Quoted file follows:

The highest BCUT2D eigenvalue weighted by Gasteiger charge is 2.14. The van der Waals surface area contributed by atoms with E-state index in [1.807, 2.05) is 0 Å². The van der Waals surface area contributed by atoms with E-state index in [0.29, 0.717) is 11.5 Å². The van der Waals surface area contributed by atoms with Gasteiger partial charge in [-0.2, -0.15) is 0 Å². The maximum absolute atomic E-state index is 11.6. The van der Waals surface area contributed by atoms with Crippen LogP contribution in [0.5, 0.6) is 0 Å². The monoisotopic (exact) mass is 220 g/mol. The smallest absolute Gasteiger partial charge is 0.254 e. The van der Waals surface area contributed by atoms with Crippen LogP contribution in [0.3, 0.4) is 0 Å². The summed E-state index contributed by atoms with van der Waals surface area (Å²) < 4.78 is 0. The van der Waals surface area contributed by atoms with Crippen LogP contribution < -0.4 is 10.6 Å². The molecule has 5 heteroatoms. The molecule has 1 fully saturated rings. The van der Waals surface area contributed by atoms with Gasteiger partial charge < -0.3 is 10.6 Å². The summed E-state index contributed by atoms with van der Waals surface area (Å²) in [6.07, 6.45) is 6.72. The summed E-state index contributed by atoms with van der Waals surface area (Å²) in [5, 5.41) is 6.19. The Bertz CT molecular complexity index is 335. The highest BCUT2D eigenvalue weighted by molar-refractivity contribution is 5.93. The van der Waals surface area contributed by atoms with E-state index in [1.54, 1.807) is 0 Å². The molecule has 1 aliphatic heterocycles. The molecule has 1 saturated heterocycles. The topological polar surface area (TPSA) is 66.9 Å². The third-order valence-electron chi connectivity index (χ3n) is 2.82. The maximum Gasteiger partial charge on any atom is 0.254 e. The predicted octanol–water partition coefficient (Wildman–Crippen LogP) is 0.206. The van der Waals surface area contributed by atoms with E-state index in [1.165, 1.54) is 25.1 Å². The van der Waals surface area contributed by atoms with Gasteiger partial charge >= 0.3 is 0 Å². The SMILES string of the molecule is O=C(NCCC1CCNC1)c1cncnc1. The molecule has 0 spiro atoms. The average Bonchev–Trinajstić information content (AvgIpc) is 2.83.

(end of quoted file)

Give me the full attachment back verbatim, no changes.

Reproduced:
The highest BCUT2D eigenvalue weighted by Gasteiger charge is 2.14. The van der Waals surface area contributed by atoms with E-state index in [1.807, 2.05) is 0 Å². The van der Waals surface area contributed by atoms with E-state index in [0.29, 0.717) is 11.5 Å². The van der Waals surface area contributed by atoms with Gasteiger partial charge in [-0.2, -0.15) is 0 Å². The maximum absolute atomic E-state index is 11.6. The van der Waals surface area contributed by atoms with Crippen LogP contribution in [0.5, 0.6) is 0 Å². The monoisotopic (exact) mass is 220 g/mol. The smallest absolute Gasteiger partial charge is 0.254 e. The van der Waals surface area contributed by atoms with Crippen LogP contribution in [0.3, 0.4) is 0 Å². The summed E-state index contributed by atoms with van der Waals surface area (Å²) < 4.78 is 0. The van der Waals surface area contributed by atoms with Crippen LogP contribution < -0.4 is 10.6 Å². The molecule has 5 heteroatoms. The molecule has 1 fully saturated rings. The van der Waals surface area contributed by atoms with Gasteiger partial charge < -0.3 is 10.6 Å². The summed E-state index contributed by atoms with van der Waals surface area (Å²) in [6.07, 6.45) is 6.72. The summed E-state index contributed by atoms with van der Waals surface area (Å²) in [5, 5.41) is 6.19. The Bertz CT molecular complexity index is 335. The highest BCUT2D eigenvalue weighted by molar-refractivity contribution is 5.93. The van der Waals surface area contributed by atoms with E-state index in [1.54, 1.807) is 0 Å². The molecule has 1 aliphatic heterocycles. The molecule has 1 saturated heterocycles. The topological polar surface area (TPSA) is 66.9 Å². The third-order valence-electron chi connectivity index (χ3n) is 2.82. The maximum Gasteiger partial charge on any atom is 0.254 e. The predicted octanol–water partition coefficient (Wildman–Crippen LogP) is 0.206. The van der Waals surface area contributed by atoms with E-state index in [1.165, 1.54) is 25.1 Å². The van der Waals surface area contributed by atoms with Gasteiger partial charge >= 0.3 is 0 Å². The SMILES string of the molecule is O=C(NCCC1CCNC1)c1cncnc1. The molecule has 0 spiro atoms. The average Bonchev–Trinajstić information content (AvgIpc) is 2.83.